Cover image for Vol. 58 Issue 4

Edited By: Ida Stamhuis

Online ISSN: 1600-0498

Associated Title(s): Berichte zur Wissenschaftsgeschichte

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The 1931 International Congress of the History of Science and Technology in London is best known for the delivery of the paper on Newton's Principia by Boris Hessen. The Special Session in which the Russians read their papers, far from being a platform for Marxist history of science, ultimately became the stage for the public humiliation of the Soviet delegates. Read more in Five Tourniquets and a Ship's Bell (Chivers 2015 (57) 61-95).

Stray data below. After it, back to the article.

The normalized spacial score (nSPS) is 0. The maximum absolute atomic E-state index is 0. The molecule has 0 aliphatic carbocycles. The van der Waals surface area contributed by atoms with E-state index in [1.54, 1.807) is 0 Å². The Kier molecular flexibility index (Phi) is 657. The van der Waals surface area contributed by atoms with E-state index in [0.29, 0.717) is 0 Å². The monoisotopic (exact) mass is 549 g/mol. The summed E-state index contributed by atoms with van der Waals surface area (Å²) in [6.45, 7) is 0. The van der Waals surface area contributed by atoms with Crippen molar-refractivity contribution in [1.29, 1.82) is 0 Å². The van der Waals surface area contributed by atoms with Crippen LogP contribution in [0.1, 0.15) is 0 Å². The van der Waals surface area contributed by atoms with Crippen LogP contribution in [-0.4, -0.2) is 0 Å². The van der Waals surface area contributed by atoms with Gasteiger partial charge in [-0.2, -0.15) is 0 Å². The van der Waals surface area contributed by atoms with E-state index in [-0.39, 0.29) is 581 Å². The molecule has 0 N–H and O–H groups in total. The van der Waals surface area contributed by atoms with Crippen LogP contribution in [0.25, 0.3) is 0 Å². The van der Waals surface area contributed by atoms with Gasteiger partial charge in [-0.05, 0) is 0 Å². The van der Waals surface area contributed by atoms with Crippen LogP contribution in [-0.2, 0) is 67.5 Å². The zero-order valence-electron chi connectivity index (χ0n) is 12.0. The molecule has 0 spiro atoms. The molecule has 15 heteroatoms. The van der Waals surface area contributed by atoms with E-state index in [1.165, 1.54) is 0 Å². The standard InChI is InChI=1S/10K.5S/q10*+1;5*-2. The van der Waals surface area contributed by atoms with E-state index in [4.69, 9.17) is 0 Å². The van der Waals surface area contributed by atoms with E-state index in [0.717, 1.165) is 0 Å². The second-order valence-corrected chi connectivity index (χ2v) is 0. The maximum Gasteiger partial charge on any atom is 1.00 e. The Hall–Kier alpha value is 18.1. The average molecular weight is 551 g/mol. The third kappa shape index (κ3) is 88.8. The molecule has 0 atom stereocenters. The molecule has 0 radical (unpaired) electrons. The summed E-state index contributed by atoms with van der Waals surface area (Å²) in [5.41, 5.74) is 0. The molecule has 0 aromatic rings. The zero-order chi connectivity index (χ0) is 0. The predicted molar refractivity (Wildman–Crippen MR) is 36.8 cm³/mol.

'Scuffles, Scoops and Scams' comprises the nucleus of the dossier dedicated to 'The Construction of Prehistoric Knowledge in Newspapers.' They offer sensational news about our origins, and provide the human drama of success and failure of the researchers. They feature large egos involved in violent clashes and tell stories of fraud and exposure. The field of human origins research may be considered one of the most instructive cases to demonstrate the inadequacy of the traditional top-down-model in scientific communication. This special issue aims at taking a principled and systematic look at this intimate connection between prehistory and the press.